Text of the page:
Crowdfunding in the community has the added benefit that it also gives people more of a sense of ownership or involvement in the project which always beneficial.
How to Raise Funds for a Tree Carving Sculpture: Fundraising Events
Another idea for raising funds for a community sculpture is holding a fundraising event. We’re all familiar with bake sales, and there’s a reason for that. They’re popular!
Now being honest, you will need to sell a LOT of cakes to raise the money needed for a large scale sculpture or sculpture series! BUT community fundraisers can still be a help. Sponsored events, dances, quiz nights, raffles, competitions, book drives…they are all tried and tested methods.
In this category, we would also count using a website like Bonfire or Teespring to create merchandise that can easily be sold to generate funds. Using sites like these mean you don’t need to be concerned about inventory. You set up your shop, upload your products and they take care of manufacture and shipping. You have no customer service issues and you don’t have to invest money in products you may not sell. One of our team raised £3000 for medical costs incurred in the US using Bonfire, so we know it can work!
How to Raise Funds for a Tree Carving Sculpture: Monetise your Tree Carving Sculpture
Our final suggestion for raising funds for a sculpture by Simon O’Rourke, is to monetise the sculpture. That is, use it in some way to generate funds.
We don’t mean to do that all year round necessarily. In the case of something like a woodland sculpture trail, that would take away from its purpose. However, there are ways you could do this occasionally.
- Perhaps by hosting a special moonlight walk around the trail once or twice a year with an admission fee?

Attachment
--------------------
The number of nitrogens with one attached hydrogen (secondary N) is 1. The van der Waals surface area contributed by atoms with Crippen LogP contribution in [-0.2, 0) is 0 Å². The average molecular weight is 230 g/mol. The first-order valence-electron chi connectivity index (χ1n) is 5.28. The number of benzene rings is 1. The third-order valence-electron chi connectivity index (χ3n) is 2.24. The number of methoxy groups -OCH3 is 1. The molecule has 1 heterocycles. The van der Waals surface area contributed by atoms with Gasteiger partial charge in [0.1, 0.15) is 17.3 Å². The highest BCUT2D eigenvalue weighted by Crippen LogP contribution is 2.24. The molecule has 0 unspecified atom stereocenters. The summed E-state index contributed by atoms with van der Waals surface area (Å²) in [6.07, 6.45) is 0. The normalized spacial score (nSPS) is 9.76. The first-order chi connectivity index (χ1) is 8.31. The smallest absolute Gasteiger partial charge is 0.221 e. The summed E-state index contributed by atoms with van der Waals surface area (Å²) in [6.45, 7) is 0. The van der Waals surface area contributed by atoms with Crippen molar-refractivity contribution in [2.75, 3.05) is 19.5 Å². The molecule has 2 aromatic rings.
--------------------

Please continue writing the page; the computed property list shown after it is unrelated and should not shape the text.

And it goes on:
- What about selling tickets for a ‘sneak peak’ event before the official unveiling?
- Or if you are having a sculpture created from a standing trunk on site, IF health and safety allows for it, could you let people watch Simon carve for an hour for a donation?
- If your sculpture is a character with a name such as Ruby the Owl, Verity the Vole, or Horatio the Hedgehog, could you run a competition to name it, or guess the name?
- Or if the unveiling involves a celebrity, sell raffle tickets for the opportunity to be part of the ceremony and be photographed with the sculpture and celebrity?
Monetising your sculpture may not initially seem easy, but we’re sure there are ways you could do it occasionally to offset the costs.
How to Raise Funds for a Tree Carving Sculpture: Final Thoughts
We hope this has been helpful for you in generating some ideas for funding your tree carving sculpture by Simon. While some of them will by no means cover the cost, we hope they will be a springboard for you for other ideas as well as possibly bringing in small amounts. After all, every little helps!
Simon never wants the cost of a sculpture to be prohibitive either. So when you chat about the costs of a commission, why not ask him for some alternative ideas if the initial suggestion is too costly? Someone from the team can also talk to you about structuring payments.
Contact us using the form on www.treecarving.co.uk/contact/
We’re looking forward to hearing from you!